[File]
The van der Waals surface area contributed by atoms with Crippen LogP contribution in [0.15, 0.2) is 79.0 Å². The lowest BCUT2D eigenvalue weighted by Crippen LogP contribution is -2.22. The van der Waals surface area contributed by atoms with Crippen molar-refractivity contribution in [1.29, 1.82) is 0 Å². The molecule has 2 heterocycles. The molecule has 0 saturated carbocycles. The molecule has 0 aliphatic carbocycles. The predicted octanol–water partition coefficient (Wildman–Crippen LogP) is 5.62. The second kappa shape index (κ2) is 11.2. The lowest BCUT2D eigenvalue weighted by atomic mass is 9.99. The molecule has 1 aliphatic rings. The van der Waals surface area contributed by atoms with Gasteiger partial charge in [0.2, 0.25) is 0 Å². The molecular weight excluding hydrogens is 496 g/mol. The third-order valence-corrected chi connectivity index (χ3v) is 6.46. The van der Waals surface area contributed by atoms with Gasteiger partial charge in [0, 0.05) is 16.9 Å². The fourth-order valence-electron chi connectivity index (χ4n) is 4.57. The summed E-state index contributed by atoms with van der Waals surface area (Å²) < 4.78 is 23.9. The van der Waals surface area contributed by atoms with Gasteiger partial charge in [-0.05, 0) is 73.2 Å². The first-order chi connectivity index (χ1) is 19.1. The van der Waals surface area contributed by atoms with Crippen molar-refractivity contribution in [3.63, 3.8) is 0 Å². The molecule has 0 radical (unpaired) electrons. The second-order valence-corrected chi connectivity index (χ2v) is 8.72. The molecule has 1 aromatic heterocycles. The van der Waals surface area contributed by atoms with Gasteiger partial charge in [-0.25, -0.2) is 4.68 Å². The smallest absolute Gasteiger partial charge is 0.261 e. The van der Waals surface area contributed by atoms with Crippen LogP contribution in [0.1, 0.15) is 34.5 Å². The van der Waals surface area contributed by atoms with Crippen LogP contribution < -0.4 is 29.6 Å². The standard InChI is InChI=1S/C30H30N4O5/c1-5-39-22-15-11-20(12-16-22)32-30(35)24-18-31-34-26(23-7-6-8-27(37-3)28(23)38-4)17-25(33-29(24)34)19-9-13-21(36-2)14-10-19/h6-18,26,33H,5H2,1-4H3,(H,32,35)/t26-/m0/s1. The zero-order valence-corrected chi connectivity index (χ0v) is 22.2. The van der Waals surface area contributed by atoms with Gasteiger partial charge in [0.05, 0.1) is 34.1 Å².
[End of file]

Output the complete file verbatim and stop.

The van der Waals surface area contributed by atoms with Crippen LogP contribution in [0.15, 0.2) is 79.0 Å². The lowest BCUT2D eigenvalue weighted by Crippen LogP contribution is -2.22. The van der Waals surface area contributed by atoms with Crippen molar-refractivity contribution in [1.29, 1.82) is 0 Å². The molecule has 2 heterocycles. The molecule has 0 saturated carbocycles. The molecule has 0 aliphatic carbocycles. The predicted octanol–water partition coefficient (Wildman–Crippen LogP) is 5.62. The second kappa shape index (κ2) is 11.2. The lowest BCUT2D eigenvalue weighted by atomic mass is 9.99. The molecule has 1 aliphatic rings. The van der Waals surface area contributed by atoms with Gasteiger partial charge in [0.2, 0.25) is 0 Å². The molecular weight excluding hydrogens is 496 g/mol. The third-order valence-corrected chi connectivity index (χ3v) is 6.46. The van der Waals surface area contributed by atoms with Gasteiger partial charge in [0, 0.05) is 16.9 Å². The fourth-order valence-electron chi connectivity index (χ4n) is 4.57. The summed E-state index contributed by atoms with van der Waals surface area (Å²) < 4.78 is 23.9. The van der Waals surface area contributed by atoms with Gasteiger partial charge in [-0.05, 0) is 73.2 Å². The first-order chi connectivity index (χ1) is 19.1. The van der Waals surface area contributed by atoms with Crippen molar-refractivity contribution in [3.63, 3.8) is 0 Å². The molecule has 0 radical (unpaired) electrons. The second-order valence-corrected chi connectivity index (χ2v) is 8.72. The molecule has 1 aromatic heterocycles. The van der Waals surface area contributed by atoms with Gasteiger partial charge in [-0.25, -0.2) is 4.68 Å². The smallest absolute Gasteiger partial charge is 0.261 e. The van der Waals surface area contributed by atoms with Crippen LogP contribution in [0.1, 0.15) is 34.5 Å². The van der Waals surface area contributed by atoms with Crippen LogP contribution < -0.4 is 29.6 Å². The standard InChI is InChI=1S/C30H30N4O5/c1-5-39-22-15-11-20(12-16-22)32-30(35)24-18-31-34-26(23-7-6-8-27(37-3)28(23)38-4)17-25(33-29(24)34)19-9-13-21(36-2)14-10-19/h6-18,26,33H,5H2,1-4H3,(H,32,35)/t26-/m0/s1. The zero-order valence-corrected chi connectivity index (χ0v) is 22.2. The van der Waals surface area contributed by atoms with Gasteiger partial charge in [0.05, 0.1) is 34.1 Å².